The Cycle of Rice: Life After Death

the cycle of rice


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In Kampot province, residents who built a reservoir under the Khmer Rouge are still using it—for their own farms. This is the tenth in a 12-part series on Cambodia’s rice cycle, to be published monthly.

TOEK CHHOU DISTRICT, KAMPOT PROVINCE – Near the famous pepper plantations of Kampot province and flanked by mountains lies an immense reservoir and dam, regarded by many locals as a lasting triumph of their struggle under Pol Pot’s brutal agrarian regime.

Koun Sat is one of four communes that receives water from the Damnak Chang Aeur dam throughout the year. The older residents here, almost all of whom now farm rice for a living, remember rising before dawn and working until dusk to excavate the reservoir, construct the dam and dig irrigation canals.

Research on the dam is scarce, but locals say construction began in what was already a communist stronghold years before Pol Pot took control of the entire country in April 1975.

Sok Ngen, 59, carried and packed dirt by hand to create the embankment around the sprawling man-made lake. She remembers hiding from enemy planes that were still flying overhead in 1974.

“The planes carried the bombs, so when we heard the planes we would cover ourselves with leaves while we carried the earth,” she told reporters during a visit to the area earlier this month.

Working in a group of twelve, Ms. Ngen, then a teenager, worked for hours on end—hungry and often ill from bouts of Malaria—to build the structure she now relies on for water to irrigate her 1-hectare rice field.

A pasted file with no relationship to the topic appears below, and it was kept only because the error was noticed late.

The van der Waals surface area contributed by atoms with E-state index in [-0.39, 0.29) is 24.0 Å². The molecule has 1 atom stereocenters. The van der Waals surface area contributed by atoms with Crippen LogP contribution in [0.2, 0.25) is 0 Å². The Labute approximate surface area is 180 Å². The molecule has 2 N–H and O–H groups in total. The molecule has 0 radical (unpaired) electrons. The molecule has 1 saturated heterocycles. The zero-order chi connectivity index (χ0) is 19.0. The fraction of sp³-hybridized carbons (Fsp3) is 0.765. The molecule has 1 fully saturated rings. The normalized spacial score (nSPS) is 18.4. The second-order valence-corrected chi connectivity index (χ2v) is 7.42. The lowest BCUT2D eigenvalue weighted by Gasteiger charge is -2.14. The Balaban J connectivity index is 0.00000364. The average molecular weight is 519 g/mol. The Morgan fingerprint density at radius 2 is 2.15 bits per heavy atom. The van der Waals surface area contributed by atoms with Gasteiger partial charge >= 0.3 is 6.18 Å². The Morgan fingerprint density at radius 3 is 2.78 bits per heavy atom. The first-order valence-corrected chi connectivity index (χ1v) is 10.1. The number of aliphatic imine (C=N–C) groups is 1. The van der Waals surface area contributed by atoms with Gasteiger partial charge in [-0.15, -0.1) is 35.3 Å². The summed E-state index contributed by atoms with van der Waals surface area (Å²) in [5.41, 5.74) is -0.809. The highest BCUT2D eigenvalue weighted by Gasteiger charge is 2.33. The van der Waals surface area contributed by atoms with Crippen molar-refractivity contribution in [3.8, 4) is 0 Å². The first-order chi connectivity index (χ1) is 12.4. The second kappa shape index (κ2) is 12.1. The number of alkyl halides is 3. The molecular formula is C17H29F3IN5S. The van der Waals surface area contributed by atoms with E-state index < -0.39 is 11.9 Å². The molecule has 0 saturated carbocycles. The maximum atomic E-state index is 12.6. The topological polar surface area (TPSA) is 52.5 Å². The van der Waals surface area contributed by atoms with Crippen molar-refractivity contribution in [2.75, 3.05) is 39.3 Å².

“I suffered so much while building the dam. But it is good now because people have free water,” she said.

Because of the back-breaking work she and others did decades ago, the recent drought that devastated much of the country—particularly subsistence rice farmers—went largely unnoticed by Ms. Ngen and her husband, Lam Daun, 71.

“I heard that other people don’t have enough water,” Mr. Daun said. “I feel very grateful that I have the water from the dam while other areas are dry.”

There were many people, however, who did not survive to see the fruits of their labor. Chhang Oy, 51, said tragedy frequently struck inexperienced and malnourished workers.

“One woman was building the dam, and it collapsed and the water rushed through—very fast—and killed her. She was carried off,” she said.

Ms. Oy said tens of thousands of people worked from late 1973 to 1979 to construct and maintain the dam, parts of which often broke and had to be rebuilt.

“After the Pol Pot regime, I knew that about 10,000 were killed around the dam because their graves were dug up,” she said.

Despite still suffering from problems due to being forced to work on a broken foot, Ms. Oy said she was proud of what she had helped create.

“I am not sad. I am happy with what I built. Now I have enough water for farming,” she said.

Though the dam has supplied local communities without incident for decades, repairs on its three sluice gates are long overdue, said Peav Pach, who is in charge of responding to requests for water.

The middle gate is curved like a hunting bow and red with rust, and Mr. Pach said it takes three men to open.

“The provincial water resources department informed us that they would fix it at the end of this month, but now the rain has come and it’s full. It needs to be dry to fix the screws,” he said.

Large mangosteen, banana and pepper plantations have begun to use electric pumps to siphon from the lake without permission, but Mr. Pach said he was not particularly concerned.

“It’s always enough, we never worry,” he said of the 700-hectare body of water.

Much of the community has a similarly relaxed attitude toward the commercial farms drawing from the reservoir—built under a militant communist regime.

“The lake will never be dry; it’s always full,” said 51-year-old Hok Hek. “I’m not worried, because the lake is so deep.”

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